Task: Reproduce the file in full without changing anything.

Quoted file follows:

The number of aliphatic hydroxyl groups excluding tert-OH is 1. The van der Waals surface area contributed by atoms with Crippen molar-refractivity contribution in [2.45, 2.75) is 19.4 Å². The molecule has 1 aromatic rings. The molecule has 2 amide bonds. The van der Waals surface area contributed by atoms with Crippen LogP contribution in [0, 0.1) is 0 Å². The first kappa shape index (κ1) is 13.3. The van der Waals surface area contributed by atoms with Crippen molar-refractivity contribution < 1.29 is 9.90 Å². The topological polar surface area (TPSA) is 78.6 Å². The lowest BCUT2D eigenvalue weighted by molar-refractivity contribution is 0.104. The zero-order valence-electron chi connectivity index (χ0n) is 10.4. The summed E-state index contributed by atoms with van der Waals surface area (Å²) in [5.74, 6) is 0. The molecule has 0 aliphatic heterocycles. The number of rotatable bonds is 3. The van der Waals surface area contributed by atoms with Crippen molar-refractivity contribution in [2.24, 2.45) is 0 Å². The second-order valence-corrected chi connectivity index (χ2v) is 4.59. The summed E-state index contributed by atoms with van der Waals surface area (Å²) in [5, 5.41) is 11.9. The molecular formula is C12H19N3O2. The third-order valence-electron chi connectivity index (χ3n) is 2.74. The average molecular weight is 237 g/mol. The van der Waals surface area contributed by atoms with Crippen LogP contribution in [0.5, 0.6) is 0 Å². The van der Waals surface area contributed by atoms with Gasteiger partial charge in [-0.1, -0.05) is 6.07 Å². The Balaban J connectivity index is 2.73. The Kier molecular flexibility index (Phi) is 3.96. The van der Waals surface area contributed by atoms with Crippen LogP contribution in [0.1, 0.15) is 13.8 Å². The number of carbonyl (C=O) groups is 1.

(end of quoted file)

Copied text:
The number of aliphatic hydroxyl groups excluding tert-OH is 1. The van der Waals surface area contributed by atoms with Crippen molar-refractivity contribution in [2.45, 2.75) is 19.4 Å². The molecule has 1 aromatic rings. The molecule has 2 amide bonds. The van der Waals surface area contributed by atoms with Crippen LogP contribution in [0, 0.1) is 0 Å². The first kappa shape index (κ1) is 13.3. The van der Waals surface area contributed by atoms with Crippen molar-refractivity contribution < 1.29 is 9.90 Å². The topological polar surface area (TPSA) is 78.6 Å². The lowest BCUT2D eigenvalue weighted by molar-refractivity contribution is 0.104. The zero-order valence-electron chi connectivity index (χ0n) is 10.4. The summed E-state index contributed by atoms with van der Waals surface area (Å²) in [5.74, 6) is 0. The molecule has 0 aliphatic heterocycles. The number of rotatable bonds is 3. The van der Waals surface area contributed by atoms with Crippen molar-refractivity contribution in [2.24, 2.45) is 0 Å². The second-order valence-corrected chi connectivity index (χ2v) is 4.59. The summed E-state index contributed by atoms with van der Waals surface area (Å²) in [5, 5.41) is 11.9. The molecular formula is C12H19N3O2. The third-order valence-electron chi connectivity index (χ3n) is 2.74. The average molecular weight is 237 g/mol. The van der Waals surface area contributed by atoms with Crippen LogP contribution in [0.5, 0.6) is 0 Å². The van der Waals surface area contributed by atoms with Gasteiger partial charge in [-0.1, -0.05) is 6.07 Å². The Balaban J connectivity index is 2.73. The Kier molecular flexibility index (Phi) is 3.96. The van der Waals surface area contributed by atoms with Crippen LogP contribution in [0.1, 0.15) is 13.8 Å². The number of carbonyl (C=O) groups is 1.